Thursday, March 10, 2011

Harlequin Spring

It's grey today-Heavy rains are forecast—with flooding. The storm that has been ravaging the Ohio valley (yesterday) is expected to do the same to day the Hudson Valley, and later to the Connecticut River valley. Grey, grey, grey. Rain, rain --and some who wish for rain --but will get snow. More snow on top of the snow they got Sunday and Monday. What relief is there to this grey wet weather?

The Noro Vest is in a bad place-- I am coming to the end of the yarn before coming to the end of the vest. Other yarn(s?) will be needed. Its becoming way more effort than its worth.The colors are pretty—but overall, I am not happy with the result.

So to cheer up—a diversion—a spring hat. Kings Cakes –a huge fried donut with purple, green and gold frosting or sprinkle (or both!) are not part of my religious tradition or ethnic culture—So I didn't even think about the colors I dyed my mini-skeing—but look—purple, green and bright yellow (sort of gold tone)--Add some white—and a bit of pattern—and a funny hat is at hand.

First the pattern. I wasn't sure what kind of a pattern I wanted—but inspired by my previous hat, I thought a diamond shape—something harlequin.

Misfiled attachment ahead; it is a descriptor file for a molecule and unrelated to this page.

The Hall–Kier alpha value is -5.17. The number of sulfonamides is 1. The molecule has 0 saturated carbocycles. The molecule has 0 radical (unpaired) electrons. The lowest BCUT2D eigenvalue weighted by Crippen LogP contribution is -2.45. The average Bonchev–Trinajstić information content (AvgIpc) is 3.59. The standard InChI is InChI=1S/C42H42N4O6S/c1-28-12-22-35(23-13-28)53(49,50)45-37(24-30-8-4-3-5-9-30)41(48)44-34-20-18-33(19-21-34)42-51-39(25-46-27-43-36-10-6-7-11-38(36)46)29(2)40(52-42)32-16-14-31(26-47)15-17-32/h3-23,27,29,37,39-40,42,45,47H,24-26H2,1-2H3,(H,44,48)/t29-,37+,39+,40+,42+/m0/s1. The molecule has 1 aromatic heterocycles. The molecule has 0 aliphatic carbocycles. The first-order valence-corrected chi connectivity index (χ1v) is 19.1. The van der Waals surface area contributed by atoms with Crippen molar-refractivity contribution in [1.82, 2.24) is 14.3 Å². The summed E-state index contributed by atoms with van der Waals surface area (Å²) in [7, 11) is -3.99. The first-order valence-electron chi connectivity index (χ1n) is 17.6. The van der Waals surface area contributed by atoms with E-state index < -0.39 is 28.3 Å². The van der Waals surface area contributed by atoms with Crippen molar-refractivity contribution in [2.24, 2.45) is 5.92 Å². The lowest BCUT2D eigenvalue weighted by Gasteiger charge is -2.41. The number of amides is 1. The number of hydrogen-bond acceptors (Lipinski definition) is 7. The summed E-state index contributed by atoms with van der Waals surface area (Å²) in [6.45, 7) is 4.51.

I wasn't sure about it. I am still not sure about it.

But OBVIOUSLY it was the right choice.

The colors were almost perfect for the design--can you see the shortfalls in the photo? --They are highlighted below--and visible if you know where, and take an effort to find them--but not too obvious if you don't.

The mini skein was divided haphazardly—but look—1.5 repeats of the purple
(OK so it was 10 stitches short—but close--so close!)

And then 2 full repeats of the pattern in the green
(OK so 7 extra green stitches mixed in with the yellow.)

And enough—just enough and maybe a few inches left over—for an other half repeat of the yellow. I know there is enough--just by looking at the yarn left in the ball.

REALLY—I am amazed.

It is amazing! I didn't start by winding the skein on my niddynoddy—I just wrapped it round my hand to elbow—I didn't do any methodical or scientific division of the yarns—I didn't swatch or measure—I just knit.

Clearly –all these random elements should have resulted in a failure. But instead—near perfection!

I have another half repeat of the yellow to finish (and just enough yarn!) Which will bring the patterned part of the hat to about 11 inches—and the peak (and yes, crown will be peaked) which will be another 3 inches or so. A a nice long (14 or so inches) stocking cap—a bit of whimsy—a comic relief for a grey spring.

You could repeat in a more methodical way with small left over skeins of the same colors—or choice some colors of your own—but not today—I am still documenting the pattern!

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